The prevalence of pancreatic acinar differentiation in gastric adenocarcinoma: Report of a case and immunohistochemical study of 111 additional cases

Hwajeong Lee, Laura H. Tang, Emanuela F. Veras, David S. Klimstra

Research output: Contribution to journalArticle

Abstract

Although pancreatic acinar metaplasia in the gastric mucosa is well recognized in chronic gastritis, gastric carcinoma with acinar differentiation is very rare. We encountered a case of gastric adenocarcinoma with prominent histologic and immunohistochemical features of pancreatic acinar differentiation in the absence of identifiable heterotopic pancreatic tissue. Distinct glandular and diffuse patterns of adenocarcinoma were also present, and there was focal mucin production. The tumor strongly expressed pancreatic exocrine enzymes trypsin and chymotrypsin, and focal neuroendocrine staining was also present. To investigate the prevalence of acinar differentiation in histologically typical gastric cancers, we performed immunohistochemical staining for trypsin and chymotrypsin on a tissue microarray containing 111 conventional gastric adenocarcinomas (60 intestinal, 28 mixed, 22 diffuse type, and 1 undifferentiated). No obvious morphologic evidence of acinar differentiation was identified in any of the 111 cases. Although some cases showed equivocal staining for at least 1 pancreatic exocrine enzyme on the initial tissue microarray sections, repeat immunohistochemical staining on representative whole-tissue sections failed to reproduce positive staining. Thus, acinar differentiation is rare in gastric adenocarcinomas, other than in histologically unusual cases such as the one we report, and in others from the literature, which are reviewed.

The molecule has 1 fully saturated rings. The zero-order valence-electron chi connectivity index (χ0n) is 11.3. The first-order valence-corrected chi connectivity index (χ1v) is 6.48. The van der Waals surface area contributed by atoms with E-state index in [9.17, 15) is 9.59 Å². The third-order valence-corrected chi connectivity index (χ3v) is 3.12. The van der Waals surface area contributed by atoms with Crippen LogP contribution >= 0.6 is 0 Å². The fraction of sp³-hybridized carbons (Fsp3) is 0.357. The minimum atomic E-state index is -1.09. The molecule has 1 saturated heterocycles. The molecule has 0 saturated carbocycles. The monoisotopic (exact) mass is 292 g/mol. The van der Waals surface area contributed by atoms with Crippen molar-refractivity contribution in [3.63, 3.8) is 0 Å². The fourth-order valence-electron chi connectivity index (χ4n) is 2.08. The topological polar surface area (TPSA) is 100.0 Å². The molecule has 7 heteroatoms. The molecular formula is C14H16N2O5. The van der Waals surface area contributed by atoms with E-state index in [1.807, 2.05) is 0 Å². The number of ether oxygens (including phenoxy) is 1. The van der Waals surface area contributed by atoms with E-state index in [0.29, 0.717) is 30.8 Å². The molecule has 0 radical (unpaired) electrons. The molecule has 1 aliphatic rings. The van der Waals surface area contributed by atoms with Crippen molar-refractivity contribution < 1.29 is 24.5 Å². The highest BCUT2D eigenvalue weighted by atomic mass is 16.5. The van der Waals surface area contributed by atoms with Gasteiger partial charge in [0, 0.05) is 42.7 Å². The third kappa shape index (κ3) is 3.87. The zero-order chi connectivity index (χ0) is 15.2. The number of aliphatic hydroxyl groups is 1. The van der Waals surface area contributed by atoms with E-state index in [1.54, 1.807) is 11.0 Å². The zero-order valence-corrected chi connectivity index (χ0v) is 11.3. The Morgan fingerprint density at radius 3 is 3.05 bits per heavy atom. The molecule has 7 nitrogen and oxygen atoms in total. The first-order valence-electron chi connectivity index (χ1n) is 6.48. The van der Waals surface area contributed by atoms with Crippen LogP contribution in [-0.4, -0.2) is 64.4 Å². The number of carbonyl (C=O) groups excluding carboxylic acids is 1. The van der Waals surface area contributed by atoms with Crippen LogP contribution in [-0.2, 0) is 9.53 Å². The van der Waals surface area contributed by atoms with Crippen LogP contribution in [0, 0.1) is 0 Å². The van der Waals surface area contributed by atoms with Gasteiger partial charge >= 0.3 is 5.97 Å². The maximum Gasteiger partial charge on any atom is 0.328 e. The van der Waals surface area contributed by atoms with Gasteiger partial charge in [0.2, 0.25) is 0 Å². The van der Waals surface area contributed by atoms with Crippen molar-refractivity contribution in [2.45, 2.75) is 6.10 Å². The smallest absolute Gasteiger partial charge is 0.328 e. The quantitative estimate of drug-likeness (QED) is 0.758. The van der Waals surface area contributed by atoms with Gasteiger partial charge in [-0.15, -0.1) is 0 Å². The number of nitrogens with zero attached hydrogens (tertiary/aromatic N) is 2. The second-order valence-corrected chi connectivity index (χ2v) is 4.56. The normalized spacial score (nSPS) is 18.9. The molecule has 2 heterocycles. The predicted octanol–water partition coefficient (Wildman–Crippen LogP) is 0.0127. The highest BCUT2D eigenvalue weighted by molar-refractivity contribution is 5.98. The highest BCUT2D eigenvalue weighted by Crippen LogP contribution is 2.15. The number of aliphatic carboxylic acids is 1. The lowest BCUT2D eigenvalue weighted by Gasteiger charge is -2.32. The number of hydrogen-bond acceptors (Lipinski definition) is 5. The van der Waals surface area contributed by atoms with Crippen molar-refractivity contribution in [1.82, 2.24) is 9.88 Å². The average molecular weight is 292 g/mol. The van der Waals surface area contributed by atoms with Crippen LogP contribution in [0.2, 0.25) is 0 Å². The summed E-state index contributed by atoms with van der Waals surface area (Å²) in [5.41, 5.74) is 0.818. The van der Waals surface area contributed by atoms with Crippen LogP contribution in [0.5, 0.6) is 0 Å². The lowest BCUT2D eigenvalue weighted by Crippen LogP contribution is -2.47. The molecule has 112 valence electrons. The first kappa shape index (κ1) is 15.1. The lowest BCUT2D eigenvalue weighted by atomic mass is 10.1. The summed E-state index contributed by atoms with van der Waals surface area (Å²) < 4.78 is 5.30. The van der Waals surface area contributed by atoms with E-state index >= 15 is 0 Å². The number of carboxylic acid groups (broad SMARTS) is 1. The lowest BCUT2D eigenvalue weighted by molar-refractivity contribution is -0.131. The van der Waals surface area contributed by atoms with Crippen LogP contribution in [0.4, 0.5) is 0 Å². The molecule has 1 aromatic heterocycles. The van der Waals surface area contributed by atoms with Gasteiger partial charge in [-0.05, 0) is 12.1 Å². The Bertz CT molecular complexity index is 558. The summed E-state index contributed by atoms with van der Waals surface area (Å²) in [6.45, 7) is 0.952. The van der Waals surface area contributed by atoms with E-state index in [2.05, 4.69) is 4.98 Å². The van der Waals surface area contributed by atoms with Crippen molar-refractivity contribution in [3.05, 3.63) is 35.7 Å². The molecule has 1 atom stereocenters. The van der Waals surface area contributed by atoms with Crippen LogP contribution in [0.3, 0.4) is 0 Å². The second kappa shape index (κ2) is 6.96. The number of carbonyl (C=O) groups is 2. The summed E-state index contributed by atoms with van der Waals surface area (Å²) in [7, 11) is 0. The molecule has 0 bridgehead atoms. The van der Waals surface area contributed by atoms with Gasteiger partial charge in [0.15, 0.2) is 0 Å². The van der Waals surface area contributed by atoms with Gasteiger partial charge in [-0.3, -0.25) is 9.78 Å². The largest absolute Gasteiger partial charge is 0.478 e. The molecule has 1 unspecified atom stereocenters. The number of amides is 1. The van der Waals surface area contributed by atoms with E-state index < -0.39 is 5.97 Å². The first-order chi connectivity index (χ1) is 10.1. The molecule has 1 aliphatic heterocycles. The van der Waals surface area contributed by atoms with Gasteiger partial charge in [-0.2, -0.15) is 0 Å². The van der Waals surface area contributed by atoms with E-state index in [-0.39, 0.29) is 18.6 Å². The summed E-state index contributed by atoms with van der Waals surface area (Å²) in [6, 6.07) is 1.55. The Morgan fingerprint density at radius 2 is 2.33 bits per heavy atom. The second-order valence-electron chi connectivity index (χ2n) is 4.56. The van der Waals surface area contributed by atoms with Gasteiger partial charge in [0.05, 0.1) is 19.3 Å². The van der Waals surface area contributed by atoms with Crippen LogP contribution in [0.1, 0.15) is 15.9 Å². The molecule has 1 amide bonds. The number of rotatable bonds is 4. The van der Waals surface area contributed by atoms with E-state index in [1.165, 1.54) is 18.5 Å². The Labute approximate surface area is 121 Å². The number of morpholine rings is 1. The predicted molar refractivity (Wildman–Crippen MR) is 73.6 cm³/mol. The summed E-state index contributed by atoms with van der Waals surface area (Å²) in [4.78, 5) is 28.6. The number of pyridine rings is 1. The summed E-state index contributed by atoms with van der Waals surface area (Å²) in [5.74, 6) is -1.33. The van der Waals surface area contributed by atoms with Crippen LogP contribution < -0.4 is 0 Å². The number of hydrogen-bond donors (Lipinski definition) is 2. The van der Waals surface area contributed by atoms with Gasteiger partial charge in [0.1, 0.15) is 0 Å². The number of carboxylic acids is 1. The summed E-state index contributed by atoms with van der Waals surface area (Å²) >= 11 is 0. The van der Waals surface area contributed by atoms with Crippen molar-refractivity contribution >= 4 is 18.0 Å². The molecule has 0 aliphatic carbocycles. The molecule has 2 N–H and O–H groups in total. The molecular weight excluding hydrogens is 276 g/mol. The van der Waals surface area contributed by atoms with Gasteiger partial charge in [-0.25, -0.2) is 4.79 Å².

Original languageEnglish (US)
Pages (from-to)402-408
Number of pages7
JournalAmerican Journal of Surgical Pathology
Volume36
Issue number3
DOIs
StatePublished - Mar 2012
Externally publishedYes

Keywords

  • acinar cell carcinoma
  • acinar differentiation
  • chymotrypsin
  • gastric cancer
  • immunohistochemistry
  • pancreatic metaplasia
  • trypsin

ASJC Scopus subject areas

  • Anatomy
  • Pathology and Forensic Medicine
  • Surgery

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